bull and bear markets in the S&P/TSX

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Bull & Bear Facts*
Bull & Bear Markets
Average gain in bull market:
+126%
Average length of bull market: 49 months
Average loss in bear market:
-28%
Average length of bear market: 9 months
* Based on data since 1956. See page 2 for more details.
S&P/TSX Composite Index to February 2015
288%
253%
81 months
320
140%
240
120%
61 months
203%
2.2
168%
90 months
68 months
100%
160
85%
80%
% Change (log scale)
123%
109%
48 months
81%
43 months
60%
80
24 months
82%
63%
72 months
40 months
1.7
44%
32 months
25
16%
months
40%
6
months
20%
1.2
0%
0
-20%
-30
-40%
-17%
-26%
6 months
-15%
8 months
13 months
17 months
-25%
-25%
-60%
-35%
11 months
4 months
0.7
-21%
-20%
-28%
10 months
6 months
4 months
-39%
-38%
-43%
13 months
12 months
9 months
-80%
56
60
65
70
75
80
85
90
95
Source: Mackenzie Investments (Bloomberg: month-end data points as at February 28, 2015; total return, local currency)
00
05
10
0.2
15
Bull & Bear Markets
S&P/TSX
The Risks and Rewards of Investing
•
This chart represents the bull and bear markets in the S&P/TSX Index since 1956. All bars above the line are bull
markets; all bars below are bear markets.
•
For the purposes of this illustration, a bull (bear) market is defined as a positive (negative) move greater than 15% that
lasts at least 3 months.
•
The first bar represents a bear market which, at its lowest point, dropped to -26% and lasted 17 months.
This was followed by a bull market rising 85% and lasting 48 months.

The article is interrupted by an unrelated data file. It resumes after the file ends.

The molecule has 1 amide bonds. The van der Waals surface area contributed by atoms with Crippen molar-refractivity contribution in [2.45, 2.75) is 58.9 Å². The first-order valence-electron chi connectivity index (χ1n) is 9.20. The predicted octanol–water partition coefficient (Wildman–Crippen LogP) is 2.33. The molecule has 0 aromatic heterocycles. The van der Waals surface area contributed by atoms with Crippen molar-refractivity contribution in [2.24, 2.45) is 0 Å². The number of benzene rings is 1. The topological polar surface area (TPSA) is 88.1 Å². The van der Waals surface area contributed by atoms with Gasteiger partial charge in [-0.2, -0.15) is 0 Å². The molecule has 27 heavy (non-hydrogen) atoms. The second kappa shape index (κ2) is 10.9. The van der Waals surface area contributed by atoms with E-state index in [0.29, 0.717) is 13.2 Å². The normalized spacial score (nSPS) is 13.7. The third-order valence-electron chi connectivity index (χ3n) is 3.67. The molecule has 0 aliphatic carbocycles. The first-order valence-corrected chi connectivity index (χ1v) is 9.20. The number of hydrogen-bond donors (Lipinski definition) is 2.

•
Since 1956 there have been 12 bull markets and 12 bear markets. As can be seen from the chart, bull markets typically
last longer and provide a more significant percentage change.
•
Bear markets during this period have averaged -28% and lasted only 9 months. Bull markets during this period have
averaged 126% and lasted 49 months. This is the reward for accepting the risk of bear markets.
According to the chart, markets spend more time in positive territory (bull) than negative (bear).
•
Bull markets are, on average, longer and more intense, providing a more significant percentage change.
•
On average bear markets are more brief, and yet engender fear. We believe that during these periods there are
significant investment ‘bargains’ to be found.
•
Investor discipline during bear markets is critical.
The information contained in this document has been prepared by Mackenzie Financial Corporation (“Mackenzie Investments”) using information from sources it believes
to be reliable. However Mackenzie Investments makes no representations or guarantees as to the accuracy of any such information.
MF3857 02/15
•
00893
Investor Behaviour
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